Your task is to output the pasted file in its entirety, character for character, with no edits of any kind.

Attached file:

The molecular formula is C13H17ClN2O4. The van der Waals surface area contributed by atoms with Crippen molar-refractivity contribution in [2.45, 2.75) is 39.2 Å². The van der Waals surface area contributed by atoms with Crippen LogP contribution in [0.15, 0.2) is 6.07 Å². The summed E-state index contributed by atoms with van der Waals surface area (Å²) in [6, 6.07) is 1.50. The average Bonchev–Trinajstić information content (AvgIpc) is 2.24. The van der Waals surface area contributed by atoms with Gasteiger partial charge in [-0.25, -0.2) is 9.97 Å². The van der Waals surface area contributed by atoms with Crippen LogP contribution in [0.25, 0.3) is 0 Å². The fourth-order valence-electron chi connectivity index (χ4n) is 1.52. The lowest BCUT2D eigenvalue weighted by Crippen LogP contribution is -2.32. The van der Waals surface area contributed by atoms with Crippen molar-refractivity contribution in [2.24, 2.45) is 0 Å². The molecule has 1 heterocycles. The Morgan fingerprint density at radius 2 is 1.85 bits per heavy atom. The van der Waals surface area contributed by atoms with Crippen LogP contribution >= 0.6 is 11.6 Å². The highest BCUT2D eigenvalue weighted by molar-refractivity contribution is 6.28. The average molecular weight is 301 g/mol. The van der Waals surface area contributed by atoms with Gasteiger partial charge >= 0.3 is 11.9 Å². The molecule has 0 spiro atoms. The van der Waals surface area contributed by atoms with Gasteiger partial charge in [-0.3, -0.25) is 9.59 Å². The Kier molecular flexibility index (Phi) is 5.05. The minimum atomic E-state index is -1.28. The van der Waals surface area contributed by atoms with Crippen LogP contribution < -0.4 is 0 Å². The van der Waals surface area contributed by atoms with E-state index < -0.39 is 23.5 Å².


The molecular formula is C13H17ClN2O4. The van der Waals surface area contributed by atoms with Crippen molar-refractivity contribution in [2.45, 2.75) is 39.2 Å². The van der Waals surface area contributed by atoms with Crippen LogP contribution in [0.15, 0.2) is 6.07 Å². The summed E-state index contributed by atoms with van der Waals surface area (Å²) in [6, 6.07) is 1.50. The average Bonchev–Trinajstić information content (AvgIpc) is 2.24. The van der Waals surface area contributed by atoms with Gasteiger partial charge in [-0.25, -0.2) is 9.97 Å². The van der Waals surface area contributed by atoms with Crippen LogP contribution in [0.25, 0.3) is 0 Å². The fourth-order valence-electron chi connectivity index (χ4n) is 1.52. The lowest BCUT2D eigenvalue weighted by Crippen LogP contribution is -2.32. The van der Waals surface area contributed by atoms with Crippen molar-refractivity contribution in [2.24, 2.45) is 0 Å². The molecule has 1 heterocycles. The Morgan fingerprint density at radius 2 is 1.85 bits per heavy atom. The van der Waals surface area contributed by atoms with Crippen LogP contribution >= 0.6 is 11.6 Å². The highest BCUT2D eigenvalue weighted by molar-refractivity contribution is 6.28. The average molecular weight is 301 g/mol. The van der Waals surface area contributed by atoms with Gasteiger partial charge >= 0.3 is 11.9 Å². The molecule has 0 spiro atoms. The van der Waals surface area contributed by atoms with Gasteiger partial charge in [-0.3, -0.25) is 9.59 Å². The Kier molecular flexibility index (Phi) is 5.05. The minimum atomic E-state index is -1.28. The van der Waals surface area contributed by atoms with Crippen LogP contribution < -0.4 is 0 Å². The van der Waals surface area contributed by atoms with E-state index < -0.39 is 23.5 Å².